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Title: Agame  
Author: World Heritage Encyclopedia
Language: English
Subject: History of Ethiopia, Sebhat Aregawi, Sabagadis, Akele Guzai, Arrondissements of Benin
Collection: History of Ethiopia, Tigray Region
Publisher: World Heritage Encyclopedia


The Agame (Tigrinya ዓጋመ ʿāgāme, Amharic ዓጋሜ āgāmē, "fruitful") is a former province in northern Ethiopia, now part of the Tigray Region. Its inhabitants include the Irob people, a region where tradition states the legendary Makeda (the Queen of Sheba) was born and raised. The aristocratic house had its capital at Adigrat.

Zalambessa is an area in Agame province that Ethiopia and Eritrea have recently fought over.[1]


Agame is one of the oldest regions of Ethiopia, being part of the Kingdom of D'mt in northern Ethiopia and Eritrea that would develop into the Kingdom of Aksum.It was a main center of Aksumite culture (second only to Western Tigray, where the capital was located), with a distinct sub-culture that separated the two regions from that of Western Tigray (Shire, Axum, Yeha), Central Eritrea (Seraye, Hamasien, Akele Guzai and Adulis), and frontier areas in northern Eritrea.[2][3] The first mention of Agame was in the Monumentum Adulitanum of the early 3rd century, where it is listed as one of the districts conquered by the unnamed king of the inscription;[4][5] however, its next mention is not until the sixteenth century in a charter written during the reign of Emperor Lebna Dengel.[6] During medieval times, Agame was part of a larger province of Bur in Ethiopia, which also included some northeastern Afar lowlands, and the Buri Peninsula; Agame and Akkele Guzay were part of "Upper" (La'ilay) Bur, while the lowlands were further distinguished as "Lower" (Tahtay).[7]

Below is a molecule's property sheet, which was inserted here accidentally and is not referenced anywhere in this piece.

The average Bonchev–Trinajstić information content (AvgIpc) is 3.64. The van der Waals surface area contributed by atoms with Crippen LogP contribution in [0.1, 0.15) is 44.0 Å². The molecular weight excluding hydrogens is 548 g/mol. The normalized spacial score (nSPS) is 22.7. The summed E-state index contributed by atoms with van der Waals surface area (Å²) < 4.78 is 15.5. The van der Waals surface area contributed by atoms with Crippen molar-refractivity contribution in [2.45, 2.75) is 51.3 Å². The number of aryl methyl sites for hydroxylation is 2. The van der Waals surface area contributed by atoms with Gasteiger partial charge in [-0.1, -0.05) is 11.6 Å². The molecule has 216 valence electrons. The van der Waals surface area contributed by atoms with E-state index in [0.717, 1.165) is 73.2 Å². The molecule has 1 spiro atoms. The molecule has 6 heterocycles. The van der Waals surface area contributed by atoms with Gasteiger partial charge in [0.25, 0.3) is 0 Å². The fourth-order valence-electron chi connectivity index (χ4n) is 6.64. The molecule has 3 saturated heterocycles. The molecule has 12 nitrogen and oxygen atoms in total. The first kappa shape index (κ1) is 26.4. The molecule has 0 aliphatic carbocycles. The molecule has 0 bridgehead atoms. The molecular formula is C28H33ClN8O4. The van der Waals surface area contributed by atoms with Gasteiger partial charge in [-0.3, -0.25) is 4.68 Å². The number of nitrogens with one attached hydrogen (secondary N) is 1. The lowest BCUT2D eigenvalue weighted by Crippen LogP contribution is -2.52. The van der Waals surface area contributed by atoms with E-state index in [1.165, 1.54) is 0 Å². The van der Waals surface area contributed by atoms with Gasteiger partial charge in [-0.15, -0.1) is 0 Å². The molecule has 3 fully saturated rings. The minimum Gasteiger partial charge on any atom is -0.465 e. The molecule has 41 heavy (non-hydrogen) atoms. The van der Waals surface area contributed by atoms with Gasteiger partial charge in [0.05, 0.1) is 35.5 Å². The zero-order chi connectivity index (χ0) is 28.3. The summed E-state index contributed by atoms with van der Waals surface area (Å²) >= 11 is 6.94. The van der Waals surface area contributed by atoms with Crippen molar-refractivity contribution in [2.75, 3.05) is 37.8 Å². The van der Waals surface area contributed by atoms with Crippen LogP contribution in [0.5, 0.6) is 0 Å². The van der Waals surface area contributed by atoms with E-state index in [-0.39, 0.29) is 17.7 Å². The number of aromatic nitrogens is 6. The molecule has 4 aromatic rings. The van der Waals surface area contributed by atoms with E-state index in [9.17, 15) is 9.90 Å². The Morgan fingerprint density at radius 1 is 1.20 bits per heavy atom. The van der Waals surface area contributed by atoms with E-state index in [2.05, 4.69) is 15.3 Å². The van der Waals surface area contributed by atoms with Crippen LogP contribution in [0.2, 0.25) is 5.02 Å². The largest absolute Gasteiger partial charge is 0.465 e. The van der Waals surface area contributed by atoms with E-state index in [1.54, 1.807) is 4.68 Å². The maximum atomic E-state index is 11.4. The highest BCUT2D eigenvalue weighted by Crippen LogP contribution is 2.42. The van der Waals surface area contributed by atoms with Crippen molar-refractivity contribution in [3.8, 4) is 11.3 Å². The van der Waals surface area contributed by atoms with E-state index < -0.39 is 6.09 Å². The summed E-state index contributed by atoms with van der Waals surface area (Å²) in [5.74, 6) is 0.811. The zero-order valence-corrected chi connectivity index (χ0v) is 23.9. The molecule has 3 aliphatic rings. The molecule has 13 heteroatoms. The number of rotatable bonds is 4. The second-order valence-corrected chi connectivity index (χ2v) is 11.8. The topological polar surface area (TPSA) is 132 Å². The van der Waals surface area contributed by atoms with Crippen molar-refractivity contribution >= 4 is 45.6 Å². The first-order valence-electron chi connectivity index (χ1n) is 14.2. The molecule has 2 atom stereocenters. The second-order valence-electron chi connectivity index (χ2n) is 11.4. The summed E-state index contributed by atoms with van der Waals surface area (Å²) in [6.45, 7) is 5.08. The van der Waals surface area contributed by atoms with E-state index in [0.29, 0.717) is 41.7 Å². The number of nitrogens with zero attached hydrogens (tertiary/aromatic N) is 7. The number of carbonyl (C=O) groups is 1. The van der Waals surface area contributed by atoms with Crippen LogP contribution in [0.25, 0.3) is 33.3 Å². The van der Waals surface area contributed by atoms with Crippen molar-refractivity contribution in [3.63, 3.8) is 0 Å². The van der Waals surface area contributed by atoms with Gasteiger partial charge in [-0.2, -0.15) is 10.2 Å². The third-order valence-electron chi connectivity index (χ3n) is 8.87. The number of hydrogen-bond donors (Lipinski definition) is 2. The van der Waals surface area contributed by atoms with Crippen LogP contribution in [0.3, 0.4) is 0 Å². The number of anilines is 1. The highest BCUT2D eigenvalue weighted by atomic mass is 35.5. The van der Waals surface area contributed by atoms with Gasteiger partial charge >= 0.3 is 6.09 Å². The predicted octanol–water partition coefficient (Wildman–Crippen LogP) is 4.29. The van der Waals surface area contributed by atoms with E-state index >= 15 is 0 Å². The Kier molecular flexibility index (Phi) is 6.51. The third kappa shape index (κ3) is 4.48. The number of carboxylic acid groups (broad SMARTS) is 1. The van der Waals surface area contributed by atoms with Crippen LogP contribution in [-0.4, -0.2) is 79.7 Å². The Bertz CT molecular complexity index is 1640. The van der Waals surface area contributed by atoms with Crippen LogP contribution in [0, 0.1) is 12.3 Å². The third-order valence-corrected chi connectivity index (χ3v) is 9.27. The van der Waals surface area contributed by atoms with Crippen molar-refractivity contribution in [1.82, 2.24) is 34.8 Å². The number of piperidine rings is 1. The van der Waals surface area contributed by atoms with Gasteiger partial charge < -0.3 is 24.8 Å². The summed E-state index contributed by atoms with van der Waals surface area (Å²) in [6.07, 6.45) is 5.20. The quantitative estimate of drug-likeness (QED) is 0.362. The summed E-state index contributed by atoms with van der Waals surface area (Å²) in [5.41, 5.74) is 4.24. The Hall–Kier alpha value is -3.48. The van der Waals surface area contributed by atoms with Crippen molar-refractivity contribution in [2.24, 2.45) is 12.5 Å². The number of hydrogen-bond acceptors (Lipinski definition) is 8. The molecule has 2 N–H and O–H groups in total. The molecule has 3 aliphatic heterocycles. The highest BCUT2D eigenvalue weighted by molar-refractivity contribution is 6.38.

The Agame dynasty

The local noble family had ruled over Agame from the "Era of Princes" until the Derg deposed Emperor Haile Selassie in 1974. This family retained sufficient power and respect following the Italian conquest in 1936, that the Italian Viceroy Pietro Badoglio proposed in a telegram to Benito Mussolini that some of the old Ethiopian ruling class be co-opted into Italian East Africa: "In the region between Shoa and Eritrea, there were local noble families which it was not convenient to slight because they had exercised command for generations and have authority and prestige which can be valuable for us."[8]

"Official" Ethiopian records traces the origins of this family to the marriage of King Margedir of Rome and Eleni, sister of King Solomon.[9] The current lineage of the rulers of Agame is as follows:

Kumenit begot Woldu,
Woldu begot Sabagadis,
Sabagadis begot Aregawi,
Aregawi begot Sebhat Aregawi,
Sebhat begot (daughter) Bizu, (who married Desta)
Desta and Bizu, begot Atsbeha,
Atsbeha begot Buzunish.[10]


  1. ^ Statement by the Zalambesa-Irob region committee on the boundary demarcation (DEHAI News)
  2. ^ Stuart Munro-Hay, Aksum: An African Civilization of Late Antiquity. Edinburgh: University Press, 1991. Online version (pdf), pp. 36-37.
  3. ^ Rodolfo Fattovich, "Some Data for the study of Cultural History in Ancient Northern Ethiopia", Nyame Akuma, Newsletter of the Society of Africanist Archaeologists in America, May 1977, pp. 6-18.
  4. ^ Munro-Hay, Aksum, pp. 186-7.
  5. ^ L. P. Kirwan, Geographical Journal"The Christian Topography and the Kingdom of Axum", , 1972, pp. 172-3
  6. ^ G.W.B. Huntingford, The historical geography of Ethiopia from the first century AD to 1704, (Oxford University Press: 1989), p. 99
  7. ^ "Bur" in Uhlig, Siegbert, ed. Encyclopaedia Aethiopica: A-C. Wiesbaden: Otto Harrassowitz KG, 2003.
  8. ^ Richard P.K. Pankhurst, "The Secret History of the Italian Fascist Occupation of Ethiopia, 1935-1941, 2"
  9. ^ Royal and Ruling Houses of Africa, Asia, Oceania and the Americas: Tigray (Royal Ark website)
  10. ^ Genealogy information provided courtesy by the board of the "Association For The Preservation Of Ras Sebhat". Adigrat, Ethiopia.
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